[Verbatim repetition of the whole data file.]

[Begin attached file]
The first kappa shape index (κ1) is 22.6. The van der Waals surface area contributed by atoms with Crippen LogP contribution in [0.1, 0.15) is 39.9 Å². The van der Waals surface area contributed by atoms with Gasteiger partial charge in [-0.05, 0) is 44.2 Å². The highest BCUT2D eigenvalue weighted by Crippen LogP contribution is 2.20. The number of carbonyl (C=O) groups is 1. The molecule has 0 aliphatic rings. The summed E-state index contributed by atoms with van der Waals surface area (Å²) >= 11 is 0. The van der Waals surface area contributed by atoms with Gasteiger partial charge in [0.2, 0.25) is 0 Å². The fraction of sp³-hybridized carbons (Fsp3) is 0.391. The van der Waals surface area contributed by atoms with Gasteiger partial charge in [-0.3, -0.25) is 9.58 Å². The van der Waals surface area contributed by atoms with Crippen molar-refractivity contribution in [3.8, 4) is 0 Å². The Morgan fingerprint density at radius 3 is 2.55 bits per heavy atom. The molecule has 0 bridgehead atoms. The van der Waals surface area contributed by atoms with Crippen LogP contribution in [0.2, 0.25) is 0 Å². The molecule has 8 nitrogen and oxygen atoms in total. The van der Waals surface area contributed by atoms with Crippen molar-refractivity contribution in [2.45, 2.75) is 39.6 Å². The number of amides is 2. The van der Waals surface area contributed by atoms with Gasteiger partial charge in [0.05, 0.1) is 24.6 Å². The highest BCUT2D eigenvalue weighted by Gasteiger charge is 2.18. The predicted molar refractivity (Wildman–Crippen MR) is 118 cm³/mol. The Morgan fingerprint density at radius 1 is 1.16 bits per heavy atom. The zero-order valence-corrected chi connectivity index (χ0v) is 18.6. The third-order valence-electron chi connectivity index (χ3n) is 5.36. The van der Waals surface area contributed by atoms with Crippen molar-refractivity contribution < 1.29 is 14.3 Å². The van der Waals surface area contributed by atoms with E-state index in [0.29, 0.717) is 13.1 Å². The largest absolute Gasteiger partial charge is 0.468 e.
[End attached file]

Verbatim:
The first kappa shape index (κ1) is 22.6. The van der Waals surface area contributed by atoms with Crippen LogP contribution in [0.1, 0.15) is 39.9 Å². The van der Waals surface area contributed by atoms with Gasteiger partial charge in [-0.05, 0) is 44.2 Å². The highest BCUT2D eigenvalue weighted by Crippen LogP contribution is 2.20. The number of carbonyl (C=O) groups is 1. The molecule has 0 aliphatic rings. The summed E-state index contributed by atoms with van der Waals surface area (Å²) >= 11 is 0. The van der Waals surface area contributed by atoms with Gasteiger partial charge in [0.2, 0.25) is 0 Å². The fraction of sp³-hybridized carbons (Fsp3) is 0.391. The van der Waals surface area contributed by atoms with Gasteiger partial charge in [-0.3, -0.25) is 9.58 Å². The van der Waals surface area contributed by atoms with Crippen molar-refractivity contribution in [3.8, 4) is 0 Å². The Morgan fingerprint density at radius 3 is 2.55 bits per heavy atom. The molecule has 0 bridgehead atoms. The van der Waals surface area contributed by atoms with Crippen LogP contribution in [0.2, 0.25) is 0 Å². The molecule has 8 nitrogen and oxygen atoms in total. The van der Waals surface area contributed by atoms with Crippen molar-refractivity contribution in [2.45, 2.75) is 39.6 Å². The number of amides is 2. The van der Waals surface area contributed by atoms with Gasteiger partial charge in [0.05, 0.1) is 24.6 Å². The highest BCUT2D eigenvalue weighted by Gasteiger charge is 2.18. The predicted molar refractivity (Wildman–Crippen MR) is 118 cm³/mol. The Morgan fingerprint density at radius 1 is 1.16 bits per heavy atom. The zero-order valence-corrected chi connectivity index (χ0v) is 18.6. The third-order valence-electron chi connectivity index (χ3n) is 5.36. The van der Waals surface area contributed by atoms with Crippen molar-refractivity contribution < 1.29 is 14.3 Å². The van der Waals surface area contributed by atoms with E-state index in [0.29, 0.717) is 13.1 Å². The largest absolute Gasteiger partial charge is 0.468 e.